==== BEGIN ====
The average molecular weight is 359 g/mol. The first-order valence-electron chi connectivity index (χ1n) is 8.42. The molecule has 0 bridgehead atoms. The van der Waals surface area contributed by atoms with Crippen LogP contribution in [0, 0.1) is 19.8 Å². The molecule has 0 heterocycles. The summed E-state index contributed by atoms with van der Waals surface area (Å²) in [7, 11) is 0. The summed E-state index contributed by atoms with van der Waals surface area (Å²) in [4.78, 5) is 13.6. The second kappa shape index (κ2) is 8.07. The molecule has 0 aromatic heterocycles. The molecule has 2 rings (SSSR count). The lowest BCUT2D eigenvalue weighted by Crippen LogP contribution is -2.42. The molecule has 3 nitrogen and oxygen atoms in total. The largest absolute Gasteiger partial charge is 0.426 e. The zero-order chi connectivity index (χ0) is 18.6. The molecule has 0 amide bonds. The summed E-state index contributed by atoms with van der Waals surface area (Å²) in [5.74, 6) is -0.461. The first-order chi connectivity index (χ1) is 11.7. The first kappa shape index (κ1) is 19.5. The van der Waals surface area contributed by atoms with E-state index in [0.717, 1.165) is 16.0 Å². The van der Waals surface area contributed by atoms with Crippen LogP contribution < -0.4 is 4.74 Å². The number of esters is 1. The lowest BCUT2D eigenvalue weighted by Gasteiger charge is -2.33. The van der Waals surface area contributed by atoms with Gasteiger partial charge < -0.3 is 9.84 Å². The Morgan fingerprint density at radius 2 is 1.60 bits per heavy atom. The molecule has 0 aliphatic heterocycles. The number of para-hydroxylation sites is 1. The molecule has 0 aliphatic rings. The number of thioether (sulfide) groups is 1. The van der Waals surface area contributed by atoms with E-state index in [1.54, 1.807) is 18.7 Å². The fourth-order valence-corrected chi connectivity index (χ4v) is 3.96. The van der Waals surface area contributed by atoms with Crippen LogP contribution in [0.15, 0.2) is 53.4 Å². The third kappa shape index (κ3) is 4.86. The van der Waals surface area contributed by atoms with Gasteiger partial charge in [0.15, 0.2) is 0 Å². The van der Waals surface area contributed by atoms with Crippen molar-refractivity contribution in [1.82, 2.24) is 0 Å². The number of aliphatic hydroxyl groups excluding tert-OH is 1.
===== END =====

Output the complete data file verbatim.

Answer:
The average molecular weight is 359 g/mol. The first-order valence-electron chi connectivity index (χ1n) is 8.42. The molecule has 0 bridgehead atoms. The van der Waals surface area contributed by atoms with Crippen LogP contribution in [0, 0.1) is 19.8 Å². The molecule has 0 heterocycles. The summed E-state index contributed by atoms with van der Waals surface area (Å²) in [7, 11) is 0. The summed E-state index contributed by atoms with van der Waals surface area (Å²) in [4.78, 5) is 13.6. The second kappa shape index (κ2) is 8.07. The molecule has 0 aromatic heterocycles. The molecule has 2 rings (SSSR count). The lowest BCUT2D eigenvalue weighted by Crippen LogP contribution is -2.42. The molecule has 3 nitrogen and oxygen atoms in total. The largest absolute Gasteiger partial charge is 0.426 e. The zero-order chi connectivity index (χ0) is 18.6. The molecule has 0 amide bonds. The summed E-state index contributed by atoms with van der Waals surface area (Å²) in [5.74, 6) is -0.461. The first-order chi connectivity index (χ1) is 11.7. The first kappa shape index (κ1) is 19.5. The van der Waals surface area contributed by atoms with E-state index in [0.717, 1.165) is 16.0 Å². The van der Waals surface area contributed by atoms with Crippen LogP contribution < -0.4 is 4.74 Å². The number of esters is 1. The lowest BCUT2D eigenvalue weighted by Gasteiger charge is -2.33. The van der Waals surface area contributed by atoms with Gasteiger partial charge < -0.3 is 9.84 Å². The Morgan fingerprint density at radius 2 is 1.60 bits per heavy atom. The molecule has 0 aliphatic heterocycles. The number of para-hydroxylation sites is 1. The molecule has 0 aliphatic rings. The number of thioether (sulfide) groups is 1. The van der Waals surface area contributed by atoms with E-state index in [1.54, 1.807) is 18.7 Å². The fourth-order valence-corrected chi connectivity index (χ4v) is 3.96. The van der Waals surface area contributed by atoms with Crippen LogP contribution in [0.15, 0.2) is 53.4 Å². The third kappa shape index (κ3) is 4.86. The van der Waals surface area contributed by atoms with Gasteiger partial charge in [0.15, 0.2) is 0 Å². The van der Waals surface area contributed by atoms with Crippen molar-refractivity contribution in [1.82, 2.24) is 0 Å². The number of aliphatic hydroxyl groups excluding tert-OH is 1.